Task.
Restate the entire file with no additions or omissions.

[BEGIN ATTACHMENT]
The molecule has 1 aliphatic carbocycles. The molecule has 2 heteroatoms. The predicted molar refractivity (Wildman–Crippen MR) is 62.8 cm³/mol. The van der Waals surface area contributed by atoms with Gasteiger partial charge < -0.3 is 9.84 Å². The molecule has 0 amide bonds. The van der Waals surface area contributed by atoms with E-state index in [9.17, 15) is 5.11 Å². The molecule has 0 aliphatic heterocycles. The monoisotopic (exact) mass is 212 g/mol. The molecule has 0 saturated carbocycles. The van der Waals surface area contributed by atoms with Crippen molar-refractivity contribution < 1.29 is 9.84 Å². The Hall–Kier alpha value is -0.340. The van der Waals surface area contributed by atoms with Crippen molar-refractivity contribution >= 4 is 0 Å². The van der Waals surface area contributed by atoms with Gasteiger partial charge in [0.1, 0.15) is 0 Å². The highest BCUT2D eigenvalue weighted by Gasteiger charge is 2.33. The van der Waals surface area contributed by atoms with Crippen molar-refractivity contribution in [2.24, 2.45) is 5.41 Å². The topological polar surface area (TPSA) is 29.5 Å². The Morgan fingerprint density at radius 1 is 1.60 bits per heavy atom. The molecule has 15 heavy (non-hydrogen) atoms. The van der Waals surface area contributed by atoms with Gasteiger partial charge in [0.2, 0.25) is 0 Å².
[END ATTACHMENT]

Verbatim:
The molecule has 1 aliphatic carbocycles. The molecule has 2 heteroatoms. The predicted molar refractivity (Wildman–Crippen MR) is 62.8 cm³/mol. The van der Waals surface area contributed by atoms with Gasteiger partial charge < -0.3 is 9.84 Å². The molecule has 0 amide bonds. The van der Waals surface area contributed by atoms with E-state index in [9.17, 15) is 5.11 Å². The molecule has 0 aliphatic heterocycles. The monoisotopic (exact) mass is 212 g/mol. The molecule has 0 saturated carbocycles. The van der Waals surface area contributed by atoms with Crippen molar-refractivity contribution < 1.29 is 9.84 Å². The Hall–Kier alpha value is -0.340. The van der Waals surface area contributed by atoms with Crippen molar-refractivity contribution >= 4 is 0 Å². The van der Waals surface area contributed by atoms with Gasteiger partial charge in [0.1, 0.15) is 0 Å². The highest BCUT2D eigenvalue weighted by Gasteiger charge is 2.33. The van der Waals surface area contributed by atoms with Crippen molar-refractivity contribution in [2.24, 2.45) is 5.41 Å². The topological polar surface area (TPSA) is 29.5 Å². The Morgan fingerprint density at radius 1 is 1.60 bits per heavy atom. The molecule has 15 heavy (non-hydrogen) atoms. The van der Waals surface area contributed by atoms with Gasteiger partial charge in [0.2, 0.25) is 0 Å².